Laboratory experiments were conducted to quantify the structural capacity of two concrete anchorage systems employed in rail transit direct fixation track systems (i.e., threaded rod and female insert). Laboratory results were compared with both revenue service loading demands and ACI 318-14 calculated design capacity. The experimental results identified the controlling failure modes in tension as adhesive failure in threaded rods and a combination of splitting and insert thread failure in female insert connections. Concrete breakout is the controlling failure mode for both systems in shear. These findings demonstrate agreement between design calculations and laboratory experimentation. Laboratory capacities were measured at 46,000 lb. and 53,000 lb. [204 kN and 235 kN] in tension, and 22,400 lb. and 18,500 lb. [100 kN and 82 kN] in shear for threaded rod and female inserts, respectively. For threaded rods, the magnitude of laboratory failure capacities is between 2.3 and 21.3 times larger than the calculated ACI design capacity. Although improvements to the direct fixation system’s anchorage capacity are possible through design modifications, the current capacity is adequate for the representative heavy rail transit service environment studied.
Wei Zhang, Deuckhang Lee, Won-Jun Lee, Min-Su Kim, Je-Young Park
There is a drastic change in design and construction trends of underground structures, where precast concrete (PC) shear wall system is quickly replacing cast-in-place (CIP) diaphragm wall (i.e., the so-called slurry wall) system in urban areas for better constructability and reliable performances. However, it is challenging to achieve the proper coupling action or composite performance through vertical connections between adjacent PC walls and in the horizontal connection between PC walls and foundation to satisfy the seismic design criteria specified in codes. To this end, this study introduced a cast-in-place (CIP) cap beam and waling beam at the top and mid-height of PC walls to connect individual precast wall panels by means of a coupling action. Precast specimens were carefully designed to be code-compliance as an intermediate precast shear wall system, and those were then fabricated and tested under the reversed cyclic loads to evaluate seismic performances. Detailed numerical models were also developed to identify how CIP beams can effectively improve the seismic performance of a precast shear wall system by restraining the free rotation and axial deformation of individual precast wall panels.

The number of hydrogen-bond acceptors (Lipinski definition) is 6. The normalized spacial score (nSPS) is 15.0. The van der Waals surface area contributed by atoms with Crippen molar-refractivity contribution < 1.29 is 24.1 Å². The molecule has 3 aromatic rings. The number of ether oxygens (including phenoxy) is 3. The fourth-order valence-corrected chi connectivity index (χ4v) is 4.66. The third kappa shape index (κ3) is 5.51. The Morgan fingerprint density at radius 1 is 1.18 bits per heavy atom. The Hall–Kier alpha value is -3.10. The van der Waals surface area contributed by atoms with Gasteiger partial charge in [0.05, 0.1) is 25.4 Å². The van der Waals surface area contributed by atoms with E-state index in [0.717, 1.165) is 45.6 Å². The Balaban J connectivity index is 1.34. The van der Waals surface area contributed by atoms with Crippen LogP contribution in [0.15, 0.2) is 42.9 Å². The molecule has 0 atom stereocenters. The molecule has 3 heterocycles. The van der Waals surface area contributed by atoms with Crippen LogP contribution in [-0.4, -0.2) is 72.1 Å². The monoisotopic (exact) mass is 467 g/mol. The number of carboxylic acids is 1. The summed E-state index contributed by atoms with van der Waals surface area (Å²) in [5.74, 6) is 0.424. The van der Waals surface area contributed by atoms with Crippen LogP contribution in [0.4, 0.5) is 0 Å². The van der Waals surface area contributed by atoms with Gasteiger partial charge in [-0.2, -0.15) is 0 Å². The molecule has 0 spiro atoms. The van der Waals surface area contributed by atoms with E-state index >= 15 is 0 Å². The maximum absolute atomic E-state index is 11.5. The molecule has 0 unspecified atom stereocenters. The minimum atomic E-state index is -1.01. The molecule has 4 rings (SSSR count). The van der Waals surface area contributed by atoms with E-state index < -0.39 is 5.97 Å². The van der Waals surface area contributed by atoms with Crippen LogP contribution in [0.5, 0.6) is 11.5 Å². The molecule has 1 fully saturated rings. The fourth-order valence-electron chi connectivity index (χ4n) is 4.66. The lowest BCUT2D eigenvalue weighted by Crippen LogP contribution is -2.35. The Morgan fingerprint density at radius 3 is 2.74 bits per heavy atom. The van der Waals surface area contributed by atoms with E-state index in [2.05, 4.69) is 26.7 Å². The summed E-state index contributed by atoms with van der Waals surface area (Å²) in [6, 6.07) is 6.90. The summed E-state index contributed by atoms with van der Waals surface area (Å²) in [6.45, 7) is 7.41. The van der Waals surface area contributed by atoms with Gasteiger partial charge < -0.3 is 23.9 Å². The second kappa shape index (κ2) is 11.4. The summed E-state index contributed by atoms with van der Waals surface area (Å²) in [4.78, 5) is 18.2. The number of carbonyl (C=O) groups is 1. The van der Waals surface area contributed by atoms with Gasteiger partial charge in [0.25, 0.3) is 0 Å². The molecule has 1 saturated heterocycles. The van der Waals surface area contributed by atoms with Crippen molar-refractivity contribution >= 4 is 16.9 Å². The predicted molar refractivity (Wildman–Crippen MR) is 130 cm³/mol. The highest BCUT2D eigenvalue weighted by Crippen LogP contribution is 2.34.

Shehab Mehany, Hamdy M. Mohamed, Brahim Benmokrane
Integrating glass fiber-reinforced polymer (GFRP) bars into lightweight self-consolidating concrete (LWSCC) would effectively contribute to producing lighter and more durable reinforced concrete (RC) structures. Nonetheless, the shear behavior of GFRP RC structures cast with LWSCC has not yet been fully defined. This paper reports experimental results on the behavior and shear strength of LWSCC beams reinforced with GFRP bars. The beams measured 3,100 mm (122.05 in.) long, 200 mm (7.87 in.) wide, and 400 mm (15.75 in.) deep. The test program included six beams reinforced with GFRP bars and one control beam reinforced with conventional steel bars for comparison purposes. The test variables were the reinforcement type and ratio and concrete density. The experimental results indicate that using LWSCC allowed for decreasing the self-weight of the RC beams (density of 1,800 kg/m3) (112.4 lb/ft3) compared to normal-weight concrete (NWC). All beams failed as a result of diagonal tension cracking. Increasing the axial stiffness of the longitudinal GFRP reinforcing bars improved the concrete shear capacity of the LWSCC beams. The test results of this study and the results for 42 specimens in the literature were compared to the current FRP shear design equations in the design guidelines, codes, and literature. Applying a concrete density reduction factor of 0.8 and 0.75 in the ACI 440.1R-15 and CSA S806-12 shear design equations, respectively, to take into account the influence of concrete density achieved an appropriate degree of conservatism equal to that of the equations for NWC beams.